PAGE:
NDP Clyde Bridger 571 11.69%
Liberal Rex Gibbons 425 8.7%

[8]

St. John's South - Newfoundland and Labrador general election, 2003
Party Candidate Votes % ±
Progressive Conservative Tom Osborne 4,532
Liberal Dennis O'Keefe* 756
     NDP Tom McGinnis 676

[9]

  • Dennis O'Keefe who ran as the Liberal candidate is not the same Dennis O'Keefe that is currently Mayor of St. John's.
St. John's South - Newfoundland general election, 1999
Party Candidate Votes % ±
Progressive Conservative Tom Osborne 4,041 66.32%
Liberal Patrick Kennedy 1563 25.65%
     NDP Judy Vanata 374 6.14%
     Independent Jason Crummey 101 1.66%

[10]

St. John's South - Newfoundland general election, 1996
Party Candidate Votes % ±
Progressive Conservative Tom Osborne 2,521 42.17%
Liberal Tom Murphy 2,417 40.43%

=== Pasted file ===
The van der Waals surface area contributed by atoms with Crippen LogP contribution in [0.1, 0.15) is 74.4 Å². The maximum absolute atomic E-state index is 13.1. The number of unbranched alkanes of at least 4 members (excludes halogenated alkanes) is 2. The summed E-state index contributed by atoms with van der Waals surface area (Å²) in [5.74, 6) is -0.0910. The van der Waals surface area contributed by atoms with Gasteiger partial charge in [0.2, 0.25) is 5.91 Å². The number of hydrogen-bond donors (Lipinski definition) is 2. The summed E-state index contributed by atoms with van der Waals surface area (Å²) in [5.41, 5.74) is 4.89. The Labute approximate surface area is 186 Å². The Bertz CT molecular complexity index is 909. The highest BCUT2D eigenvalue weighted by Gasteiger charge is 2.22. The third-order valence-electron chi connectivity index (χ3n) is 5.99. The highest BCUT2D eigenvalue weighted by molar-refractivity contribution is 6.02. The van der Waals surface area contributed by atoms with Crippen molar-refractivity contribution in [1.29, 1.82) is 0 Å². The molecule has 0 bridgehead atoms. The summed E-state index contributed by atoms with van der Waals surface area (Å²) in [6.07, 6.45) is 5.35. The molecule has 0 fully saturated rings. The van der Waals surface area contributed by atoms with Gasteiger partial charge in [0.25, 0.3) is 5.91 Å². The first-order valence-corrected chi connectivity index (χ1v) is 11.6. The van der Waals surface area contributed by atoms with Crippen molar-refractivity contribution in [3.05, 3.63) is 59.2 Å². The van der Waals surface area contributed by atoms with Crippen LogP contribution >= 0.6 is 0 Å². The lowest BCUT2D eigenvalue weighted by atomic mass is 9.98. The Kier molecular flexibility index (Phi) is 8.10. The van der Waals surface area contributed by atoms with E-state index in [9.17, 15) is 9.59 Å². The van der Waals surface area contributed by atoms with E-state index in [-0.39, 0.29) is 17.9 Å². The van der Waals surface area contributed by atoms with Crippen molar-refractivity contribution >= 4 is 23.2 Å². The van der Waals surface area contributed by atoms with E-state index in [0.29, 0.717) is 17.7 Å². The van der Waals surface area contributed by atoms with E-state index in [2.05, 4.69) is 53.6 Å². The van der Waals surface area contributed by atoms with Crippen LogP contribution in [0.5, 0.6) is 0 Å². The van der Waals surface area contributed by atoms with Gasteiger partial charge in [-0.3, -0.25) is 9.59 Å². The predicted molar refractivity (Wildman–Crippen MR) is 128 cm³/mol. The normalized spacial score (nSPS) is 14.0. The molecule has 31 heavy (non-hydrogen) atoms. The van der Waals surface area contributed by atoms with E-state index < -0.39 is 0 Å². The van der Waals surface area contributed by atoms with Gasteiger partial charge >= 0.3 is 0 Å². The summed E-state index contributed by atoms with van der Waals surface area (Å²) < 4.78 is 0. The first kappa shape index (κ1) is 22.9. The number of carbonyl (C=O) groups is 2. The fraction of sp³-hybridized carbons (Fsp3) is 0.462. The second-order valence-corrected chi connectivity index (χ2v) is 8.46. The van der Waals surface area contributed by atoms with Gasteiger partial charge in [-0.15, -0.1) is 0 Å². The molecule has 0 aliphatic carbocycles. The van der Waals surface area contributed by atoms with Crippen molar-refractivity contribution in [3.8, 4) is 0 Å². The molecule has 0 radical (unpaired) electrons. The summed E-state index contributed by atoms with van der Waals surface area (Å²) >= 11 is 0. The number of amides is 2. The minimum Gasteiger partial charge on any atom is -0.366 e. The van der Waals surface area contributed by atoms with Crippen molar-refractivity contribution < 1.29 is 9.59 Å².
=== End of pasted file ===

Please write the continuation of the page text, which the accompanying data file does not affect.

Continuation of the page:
NDP Sue Skipton 858 14.35%
     Independent Bill Maddigan 155 2.59%

[10]

References[edit]

  1. ^ http://www.cbc.ca/news/canada/newfoundland-labrador/new-house-speaker-tom-osborne-first-to-be-chosen-by-election-1.3372475
  2. ^ "Newfoundland and Labrador House of Assembly Member Profile". Newfoundland and Labrador House of Assembly. Retrieved 2008-11-20.
  3. ^ "Williams shuffles cabinet heading into N.L. election stretch". CBC News. January 19, 2007. Retrieved April 7, 2014.
  4. ^ "Archived copy". Archived from the original on 2011-08-11. Retrieved 2011-04-16.CS1 maint: Archived copy as title (link)
  5. ^ "No regrets over how cancer case was handled, former minister says". CBC News. April 8, 2008. Retrieved April 7, 2014.
  6. ^ "Osborne quits Tories, cites Dunderdale leadership". CBC News. September 13, 2012. Retrieved April 29, 2018.
  7. ^ "Tom Osborne joins Liberals". CBC News. August 29, 2013. Retrieved April 29, 2018.
  8. ^ Newfoundland & Labrador Votes 2007. Canadian Broadcasting Corporation. Retrieved May 22, 2009.
  9. ^ Newfoundland & Labrador Votes 2003. Canadian Broadcasting Corporation. Retrieved May 22, 2009.
  10. ^ a b General Election Reports Archived 2011-07-06 at the Wayback Machine. Elections Newfoundland & Labrador. Retrieved April 6, 2011.

External links[edit]